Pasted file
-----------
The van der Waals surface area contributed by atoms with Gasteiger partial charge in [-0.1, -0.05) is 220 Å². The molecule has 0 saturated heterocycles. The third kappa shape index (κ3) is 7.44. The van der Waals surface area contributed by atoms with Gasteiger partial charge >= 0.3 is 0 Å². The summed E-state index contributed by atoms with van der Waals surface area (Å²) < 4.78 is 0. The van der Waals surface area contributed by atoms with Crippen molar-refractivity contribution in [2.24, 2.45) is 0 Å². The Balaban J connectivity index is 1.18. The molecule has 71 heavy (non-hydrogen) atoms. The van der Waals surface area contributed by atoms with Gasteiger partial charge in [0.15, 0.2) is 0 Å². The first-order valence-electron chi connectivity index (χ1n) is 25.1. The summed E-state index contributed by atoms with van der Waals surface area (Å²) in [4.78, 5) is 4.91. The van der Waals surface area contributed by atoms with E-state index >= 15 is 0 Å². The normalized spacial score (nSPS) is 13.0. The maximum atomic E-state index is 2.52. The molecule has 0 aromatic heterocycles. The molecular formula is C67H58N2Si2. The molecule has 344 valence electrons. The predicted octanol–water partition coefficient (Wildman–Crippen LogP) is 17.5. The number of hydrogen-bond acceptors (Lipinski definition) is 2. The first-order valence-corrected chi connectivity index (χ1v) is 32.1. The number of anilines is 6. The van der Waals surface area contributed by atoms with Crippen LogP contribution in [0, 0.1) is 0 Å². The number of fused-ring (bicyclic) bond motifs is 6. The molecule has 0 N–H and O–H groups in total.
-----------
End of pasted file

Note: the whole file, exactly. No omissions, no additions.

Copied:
The van der Waals surface area contributed by atoms with Gasteiger partial charge in [-0.1, -0.05) is 220 Å². The molecule has 0 saturated heterocycles. The third kappa shape index (κ3) is 7.44. The van der Waals surface area contributed by atoms with Gasteiger partial charge >= 0.3 is 0 Å². The summed E-state index contributed by atoms with van der Waals surface area (Å²) < 4.78 is 0. The van der Waals surface area contributed by atoms with Crippen molar-refractivity contribution in [2.24, 2.45) is 0 Å². The Balaban J connectivity index is 1.18. The molecule has 71 heavy (non-hydrogen) atoms. The van der Waals surface area contributed by atoms with Gasteiger partial charge in [0.15, 0.2) is 0 Å². The first-order valence-electron chi connectivity index (χ1n) is 25.1. The summed E-state index contributed by atoms with van der Waals surface area (Å²) in [4.78, 5) is 4.91. The van der Waals surface area contributed by atoms with E-state index >= 15 is 0 Å². The normalized spacial score (nSPS) is 13.0. The maximum atomic E-state index is 2.52. The molecule has 0 aromatic heterocycles. The molecular formula is C67H58N2Si2. The molecule has 344 valence electrons. The predicted octanol–water partition coefficient (Wildman–Crippen LogP) is 17.5. The number of hydrogen-bond acceptors (Lipinski definition) is 2. The first-order valence-corrected chi connectivity index (χ1v) is 32.1. The number of anilines is 6. The van der Waals surface area contributed by atoms with Crippen LogP contribution in [0, 0.1) is 0 Å². The number of fused-ring (bicyclic) bond motifs is 6. The molecule has 0 N–H and O–H groups in total.